Some places in the region must be emphasized, such as the Iguaçu Falls, (Natural Heritage and one of the New7Wonders of Nature) and the Ruins of St. Michael of the Missions (Cultural Heritage); the Itaipu Dam, elected the as one of the seven modern Wonders of the World[6]); the winter cities on mountains of the SC and RS; and the Botanical Garden of Curitiba, Southern Brazil greatest icon.[7]

The first inhabitants of southern Brazil are the indigenous people. Then came the Spanish Jesuit priests to evangelize the Indians and dominate the land. The pioneers of São Paulo attacked the missions to arrest the Indians. So, the Jesuits and the Indians abandoned the place and the cattle got loose in the fields. The São Paulo pioneers became interested in the trade of cattle. On the way through which the troops passed villages have emerged. For many years, the Portuguese and Spaniards fought over land in the region.

The population of the South has grown with the arrival of the first European immigrants in the nineteenth and twentieth centuries: Germans, Italians, Poles, Ukrainians immigrated to the region, which also received Japanese, Arabs and Jews.


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The Botanical Garden of Curitiba is the unofficial symbol of the region.[7]

As of 1 July 2016, the South Region had a population of 29,439,773,[4] for a population density of 51.0 inhabitants/km2.

The capital of Paraná state, Curitiba, has the largest population and also the largest economy, and the capital of Rio Grande do Sul, Porto Alegre, has the largest metropolitan area.

The 10 municipalities of the South Region with more inhabitants are:

Main municipalities in the South Region of Brazil[4]
Rank Municipality State Population
Curitiba Paraná 1,893,997
Porto Alegre Rio Grande do Sul 1,481,019
Joinville Santa Catarina 569,645
Londrina Paraná 553,393
Caxias do Sul Rio Grande do Sul 479,236
Florianópolis Santa Catarina 477,798
Maringá Paraná 403,063
Blumenau Santa Catarina 343,715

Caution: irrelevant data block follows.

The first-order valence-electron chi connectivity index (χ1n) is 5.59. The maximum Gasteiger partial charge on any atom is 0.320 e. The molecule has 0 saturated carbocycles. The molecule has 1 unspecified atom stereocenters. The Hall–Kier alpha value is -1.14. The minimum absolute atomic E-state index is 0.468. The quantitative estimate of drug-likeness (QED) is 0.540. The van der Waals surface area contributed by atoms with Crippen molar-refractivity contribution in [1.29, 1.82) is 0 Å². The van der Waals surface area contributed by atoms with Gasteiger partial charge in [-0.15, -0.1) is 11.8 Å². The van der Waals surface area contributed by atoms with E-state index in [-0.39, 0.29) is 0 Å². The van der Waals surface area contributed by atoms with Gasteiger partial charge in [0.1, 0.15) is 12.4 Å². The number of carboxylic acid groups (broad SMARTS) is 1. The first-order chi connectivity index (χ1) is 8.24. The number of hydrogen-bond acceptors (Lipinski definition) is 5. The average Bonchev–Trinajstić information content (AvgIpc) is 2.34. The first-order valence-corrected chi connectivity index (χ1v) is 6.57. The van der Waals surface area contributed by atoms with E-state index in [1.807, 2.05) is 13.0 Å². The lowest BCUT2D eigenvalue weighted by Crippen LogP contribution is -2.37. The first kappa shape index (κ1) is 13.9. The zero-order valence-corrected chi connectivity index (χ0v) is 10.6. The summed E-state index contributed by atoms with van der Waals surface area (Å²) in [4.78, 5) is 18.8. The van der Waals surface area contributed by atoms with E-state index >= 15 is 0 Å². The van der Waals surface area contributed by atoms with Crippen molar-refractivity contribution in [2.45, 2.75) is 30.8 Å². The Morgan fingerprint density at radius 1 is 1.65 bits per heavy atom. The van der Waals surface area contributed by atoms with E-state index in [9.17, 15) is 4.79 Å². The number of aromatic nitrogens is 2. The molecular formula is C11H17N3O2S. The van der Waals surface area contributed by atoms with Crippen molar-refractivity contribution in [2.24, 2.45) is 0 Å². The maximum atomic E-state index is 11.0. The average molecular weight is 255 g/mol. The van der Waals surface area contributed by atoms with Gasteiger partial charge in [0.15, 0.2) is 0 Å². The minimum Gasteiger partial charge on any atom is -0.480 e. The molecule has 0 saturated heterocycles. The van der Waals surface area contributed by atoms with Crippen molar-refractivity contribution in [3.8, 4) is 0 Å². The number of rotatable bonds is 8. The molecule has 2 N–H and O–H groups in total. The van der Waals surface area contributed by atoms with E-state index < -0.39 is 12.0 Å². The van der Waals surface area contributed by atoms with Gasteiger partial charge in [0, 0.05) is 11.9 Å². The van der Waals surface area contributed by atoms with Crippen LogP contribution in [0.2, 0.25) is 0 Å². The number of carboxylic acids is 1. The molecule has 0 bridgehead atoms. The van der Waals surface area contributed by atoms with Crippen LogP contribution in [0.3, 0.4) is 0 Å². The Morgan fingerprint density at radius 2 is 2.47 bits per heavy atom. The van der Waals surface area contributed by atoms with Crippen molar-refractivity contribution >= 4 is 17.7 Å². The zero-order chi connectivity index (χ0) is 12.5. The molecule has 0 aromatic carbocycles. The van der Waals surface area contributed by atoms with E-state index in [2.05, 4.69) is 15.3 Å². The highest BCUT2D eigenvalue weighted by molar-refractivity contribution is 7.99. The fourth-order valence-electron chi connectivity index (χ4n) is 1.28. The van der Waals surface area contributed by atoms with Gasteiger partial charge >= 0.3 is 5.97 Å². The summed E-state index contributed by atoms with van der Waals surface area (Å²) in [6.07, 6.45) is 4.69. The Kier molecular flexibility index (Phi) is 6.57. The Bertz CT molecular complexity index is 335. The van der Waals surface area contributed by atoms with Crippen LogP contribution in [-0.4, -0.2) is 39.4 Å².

Pelotas Rio Grande do Sul 343,651
10  Canoas Rio Grande do Sul 342,634

Racial groups

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The city of Blumenau, in Santa Catarina, have the largest Oktoberfest outside Germany.

The region received large numbers of European immigrants during the 19th century, who have had a large influence on its demography and culture. The main ethnic origins of Southern Brazil are Portuguese, Italian, and German.

Portuguese, the official language of Brazil, is spoken by the entire population. But in some places dialects of German or Italian origins are also spoken; some villages even use the language of immigrants. In Porto Alegre and Curitiba there are some Yiddish speakers.

Skin Color/Race (2006)[8]
White 79.6%
Black 3.6%
Brown 16.0%
Asian or Amerindian 0.7%
State Park of Vila Velha, with great rocky formations sculptured by the erosion of rain and wind, in Paraná.
Balneário Camboriú city, in Santa Catarina coast.

The region has as main tourist attractions their natural beauty, beaches, historical cities and their European colonies, and the well-defined seasons, characterized by the severe winter.

In Paraná, the Iguassu Falls receive thousands of tourists every year, being the main destination for foreigners in the region. The state also has a geological site of approximately 340 million years, with huge rock formations. The capital, Curitiba, was considered the best southern city for tourism[9] .[10]

In Santa Catarina the beaches receive many visitors, and the winter colonies in the state.

The Rio Grande do Sul state - like Santa Catarina - attracts tourists in winter to the cities in mountain, where the cold is intense.


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  1. "Contas Regionais: PIB do Piauí cresce 8,8%, maior alta de 2008". www.ibge.gov.br (in Portuguese). Archived from the original on 2010-11-21.
  2. "Cresce o número de turistas estrangeiros em Foz do Iguaçu" (in Portuguese). Ministério do Turismo. Retrieved 2010-01-21.
  3. "Brazil State High Points". Peakbagger.com. Retrieved 22 July 2017.
  4. 4.0 4.1 4.2 "Estimativas da População Residente no Brasil e Unidades da Federaçã com Data de Referencia en 1o de julho de 2016" (PDF) (in Portuguese). Instituto Brasileiro de Geografia e Estatística (IBGE). Retrieved 22 July 2017.
  5. "Área Territorial Brasileira" (in Portuguese). Instituto Brasileiro de Geografia e Estatística (IBGE). Retrieved 20 January 2017.
  6. Pope, Gregory T. (December 1995), "The seven wonders of the modern world", Popular Mechanics, pp. 48–56
  7. 7.0 7.1 "Planejamento Urbano, Lazer e Turismo: Os Parques Públicos em Curitiba – PR" (in Portuguese). Renata M. Ribeiro/ Marco Aurélio T. Silveira. Archived from the original on 2018-06-24. Retrieved 2010-09-26.
  8. "PNAD" (PDF) (in Portuguese). 2005. Retrieved 2007-08-14.
  9. "Curitiba é eleita como Melhor Destino Cultural e Melhor Custo-Benefício para Turismo da Região Sul" (in Portuguese). ParanáShop. Archived from the original on 2012-04-22. Retrieved 2007-12-25.
  10. "Melhores do Brasil" (in Portuguese). O Melhor de Viagem 2007. Archived from the original on 2008-04-07. Retrieved 2008-03-04.